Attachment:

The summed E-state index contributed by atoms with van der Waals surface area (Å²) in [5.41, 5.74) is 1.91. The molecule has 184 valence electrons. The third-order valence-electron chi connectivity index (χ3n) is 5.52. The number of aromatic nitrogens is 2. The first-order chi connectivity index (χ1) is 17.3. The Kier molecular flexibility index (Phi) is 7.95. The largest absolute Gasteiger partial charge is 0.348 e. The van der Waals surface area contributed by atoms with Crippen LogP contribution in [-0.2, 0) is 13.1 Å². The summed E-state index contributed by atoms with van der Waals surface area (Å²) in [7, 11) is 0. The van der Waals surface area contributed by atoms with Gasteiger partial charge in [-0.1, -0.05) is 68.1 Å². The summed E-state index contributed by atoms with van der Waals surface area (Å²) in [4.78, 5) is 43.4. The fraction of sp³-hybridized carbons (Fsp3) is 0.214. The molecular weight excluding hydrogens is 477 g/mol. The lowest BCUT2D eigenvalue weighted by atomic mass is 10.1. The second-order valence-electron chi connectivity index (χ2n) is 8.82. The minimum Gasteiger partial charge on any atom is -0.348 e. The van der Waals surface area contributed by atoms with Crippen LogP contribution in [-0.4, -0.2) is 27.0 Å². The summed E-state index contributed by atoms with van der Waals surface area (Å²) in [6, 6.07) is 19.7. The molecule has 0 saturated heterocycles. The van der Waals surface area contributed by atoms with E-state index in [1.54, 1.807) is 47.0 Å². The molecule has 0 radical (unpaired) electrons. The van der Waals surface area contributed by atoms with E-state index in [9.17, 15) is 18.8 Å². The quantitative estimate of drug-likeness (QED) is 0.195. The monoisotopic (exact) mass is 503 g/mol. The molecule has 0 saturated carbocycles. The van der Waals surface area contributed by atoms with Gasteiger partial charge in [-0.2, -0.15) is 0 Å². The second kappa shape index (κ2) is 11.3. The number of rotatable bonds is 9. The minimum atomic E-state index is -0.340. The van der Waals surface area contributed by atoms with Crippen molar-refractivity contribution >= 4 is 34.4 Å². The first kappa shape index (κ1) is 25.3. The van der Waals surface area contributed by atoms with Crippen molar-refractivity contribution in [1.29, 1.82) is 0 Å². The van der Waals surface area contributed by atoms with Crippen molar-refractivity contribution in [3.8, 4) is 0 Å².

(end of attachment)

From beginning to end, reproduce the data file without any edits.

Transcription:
The summed E-state index contributed by atoms with van der Waals surface area (Å²) in [5.41, 5.74) is 1.91. The molecule has 184 valence electrons. The third-order valence-electron chi connectivity index (χ3n) is 5.52. The number of aromatic nitrogens is 2. The first-order chi connectivity index (χ1) is 17.3. The Kier molecular flexibility index (Phi) is 7.95. The largest absolute Gasteiger partial charge is 0.348 e. The van der Waals surface area contributed by atoms with Crippen LogP contribution in [-0.2, 0) is 13.1 Å². The summed E-state index contributed by atoms with van der Waals surface area (Å²) in [7, 11) is 0. The van der Waals surface area contributed by atoms with Gasteiger partial charge in [-0.1, -0.05) is 68.1 Å². The summed E-state index contributed by atoms with van der Waals surface area (Å²) in [4.78, 5) is 43.4. The fraction of sp³-hybridized carbons (Fsp3) is 0.214. The molecular weight excluding hydrogens is 477 g/mol. The lowest BCUT2D eigenvalue weighted by atomic mass is 10.1. The second-order valence-electron chi connectivity index (χ2n) is 8.82. The minimum Gasteiger partial charge on any atom is -0.348 e. The van der Waals surface area contributed by atoms with Crippen LogP contribution in [-0.4, -0.2) is 27.0 Å². The summed E-state index contributed by atoms with van der Waals surface area (Å²) in [6, 6.07) is 19.7. The molecule has 0 saturated heterocycles. The van der Waals surface area contributed by atoms with E-state index in [1.54, 1.807) is 47.0 Å². The molecule has 0 radical (unpaired) electrons. The van der Waals surface area contributed by atoms with E-state index in [9.17, 15) is 18.8 Å². The quantitative estimate of drug-likeness (QED) is 0.195. The monoisotopic (exact) mass is 503 g/mol. The molecule has 0 saturated carbocycles. The van der Waals surface area contributed by atoms with Gasteiger partial charge in [-0.2, -0.15) is 0 Å². The second kappa shape index (κ2) is 11.3. The number of rotatable bonds is 9. The minimum atomic E-state index is -0.340. The van der Waals surface area contributed by atoms with Crippen molar-refractivity contribution >= 4 is 34.4 Å². The first kappa shape index (κ1) is 25.3. The van der Waals surface area contributed by atoms with Crippen molar-refractivity contribution in [1.29, 1.82) is 0 Å². The van der Waals surface area contributed by atoms with Crippen molar-refractivity contribution in [3.8, 4) is 0 Å².